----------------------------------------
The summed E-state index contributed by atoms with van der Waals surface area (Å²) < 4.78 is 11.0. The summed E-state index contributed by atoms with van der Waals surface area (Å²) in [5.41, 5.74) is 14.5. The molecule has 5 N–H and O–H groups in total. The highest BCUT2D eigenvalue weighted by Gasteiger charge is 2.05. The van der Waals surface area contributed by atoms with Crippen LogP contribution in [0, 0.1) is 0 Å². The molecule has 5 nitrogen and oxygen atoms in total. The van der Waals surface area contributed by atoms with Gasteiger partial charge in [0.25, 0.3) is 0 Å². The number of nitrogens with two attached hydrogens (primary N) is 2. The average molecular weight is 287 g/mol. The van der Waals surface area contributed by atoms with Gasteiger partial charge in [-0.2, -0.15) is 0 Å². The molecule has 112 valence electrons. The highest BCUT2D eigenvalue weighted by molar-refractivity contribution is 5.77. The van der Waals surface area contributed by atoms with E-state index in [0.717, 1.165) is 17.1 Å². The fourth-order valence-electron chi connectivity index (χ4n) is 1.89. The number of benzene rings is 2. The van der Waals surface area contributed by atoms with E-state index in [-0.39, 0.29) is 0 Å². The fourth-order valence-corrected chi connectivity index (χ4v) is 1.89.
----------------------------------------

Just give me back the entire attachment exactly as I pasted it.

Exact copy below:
The summed E-state index contributed by atoms with van der Waals surface area (Å²) < 4.78 is 11.0. The summed E-state index contributed by atoms with van der Waals surface area (Å²) in [5.41, 5.74) is 14.5. The molecule has 5 N–H and O–H groups in total. The highest BCUT2D eigenvalue weighted by Gasteiger charge is 2.05. The van der Waals surface area contributed by atoms with Crippen LogP contribution in [0, 0.1) is 0 Å². The molecule has 5 nitrogen and oxygen atoms in total. The van der Waals surface area contributed by atoms with Gasteiger partial charge in [0.25, 0.3) is 0 Å². The number of nitrogens with two attached hydrogens (primary N) is 2. The average molecular weight is 287 g/mol. The van der Waals surface area contributed by atoms with Gasteiger partial charge in [-0.2, -0.15) is 0 Å². The molecule has 112 valence electrons. The highest BCUT2D eigenvalue weighted by molar-refractivity contribution is 5.77. The van der Waals surface area contributed by atoms with E-state index in [0.717, 1.165) is 17.1 Å². The fourth-order valence-electron chi connectivity index (χ4n) is 1.89. The number of benzene rings is 2. The van der Waals surface area contributed by atoms with E-state index in [-0.39, 0.29) is 0 Å². The fourth-order valence-corrected chi connectivity index (χ4v) is 1.89.